It is in this context that I’m offended by those who resist the interpretation promoted by the cover. The worst of the complaints explicitly condemn gay relationships as other, less, or sinful. But even those who celebrate the right of gay and lesbian couples to marry yet are sad that a “universal” symbol is no longer universal are, from my point of view, perpetuating and defending a heterosexist status quo. I totally get that seeing Bert and Ernie as a universal symbol of friendship is a legitimate projection onto them. But resisting a new, and I would say deeper, liberating, symbol feels to me as though my reality is being made, once again, less than, less real than, less important than the heterosexual majority.
So sure, they’re just puppets. But they’re puppets that I can now see myself in, in deeply satisfying and healing ways, and I refuse to allow anyone to make me anything but delighted at seeing them that way.
The time has come
I’ve not often done an end/beginning of the year look at the state of my life, but as I was sitting at the laundromat this morning it seemed like a good way to use some of the time. I’ve continued to muse over the course of the day. So here are some reflections on the ups and downs of my life over the past year, a little context, and some hopes for 2011.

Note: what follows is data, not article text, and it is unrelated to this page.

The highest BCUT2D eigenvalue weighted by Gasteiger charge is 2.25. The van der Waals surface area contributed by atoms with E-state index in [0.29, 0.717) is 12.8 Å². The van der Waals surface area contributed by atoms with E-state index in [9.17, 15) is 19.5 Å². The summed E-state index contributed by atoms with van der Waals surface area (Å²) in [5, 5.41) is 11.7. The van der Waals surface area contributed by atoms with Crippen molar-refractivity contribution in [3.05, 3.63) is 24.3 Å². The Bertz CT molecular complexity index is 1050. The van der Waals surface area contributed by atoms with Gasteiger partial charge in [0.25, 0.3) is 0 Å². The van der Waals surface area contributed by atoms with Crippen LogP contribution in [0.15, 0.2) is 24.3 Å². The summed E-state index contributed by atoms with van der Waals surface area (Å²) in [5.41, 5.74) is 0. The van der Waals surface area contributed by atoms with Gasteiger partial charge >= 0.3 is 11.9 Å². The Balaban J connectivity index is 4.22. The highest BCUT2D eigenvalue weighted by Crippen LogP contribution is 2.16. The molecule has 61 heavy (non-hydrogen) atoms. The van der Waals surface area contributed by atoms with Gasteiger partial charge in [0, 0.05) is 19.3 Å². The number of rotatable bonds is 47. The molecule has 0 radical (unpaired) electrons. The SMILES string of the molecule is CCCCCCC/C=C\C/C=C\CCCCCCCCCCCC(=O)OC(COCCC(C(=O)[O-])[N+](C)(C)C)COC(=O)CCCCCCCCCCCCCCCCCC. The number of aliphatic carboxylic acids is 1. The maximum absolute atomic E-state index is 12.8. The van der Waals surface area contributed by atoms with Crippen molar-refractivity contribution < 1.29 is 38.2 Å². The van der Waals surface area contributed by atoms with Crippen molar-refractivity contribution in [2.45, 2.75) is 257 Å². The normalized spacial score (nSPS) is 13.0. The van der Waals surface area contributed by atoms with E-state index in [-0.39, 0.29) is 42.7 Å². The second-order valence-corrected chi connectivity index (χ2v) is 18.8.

2010 was a difficult year
- It feels like it will be a laundry list of whining when I start off with “I’m dissatisfied with my job,” but, well, I am. I’ve been working on both attitude and actual job content for the last few months, but on balance it ends up in the negative column. Here’s hoping for a better 2011!
- In mid-March the roof blew off my side of the three-floor apartment building I live in (on the third floor), sending lots and lots and lots of water pouring down my walls and through my kitchen. It was months before it was fixed. I do have very nice new walls and floor in the kitchen now, but it was nothing short of hellish.
- One of my cats had a seizure during the whole kitchen chaos. I felt really helpless. The vet didn’t find anything, and she has seemed fine since.
- Speaking of not finding anything: I had my routine half-century colonoscopy, and it was clean (as was an upper GI endoscopy).
- I lost ten pounds (on purpose). Here’s to hoping I can continue the trend in 2011!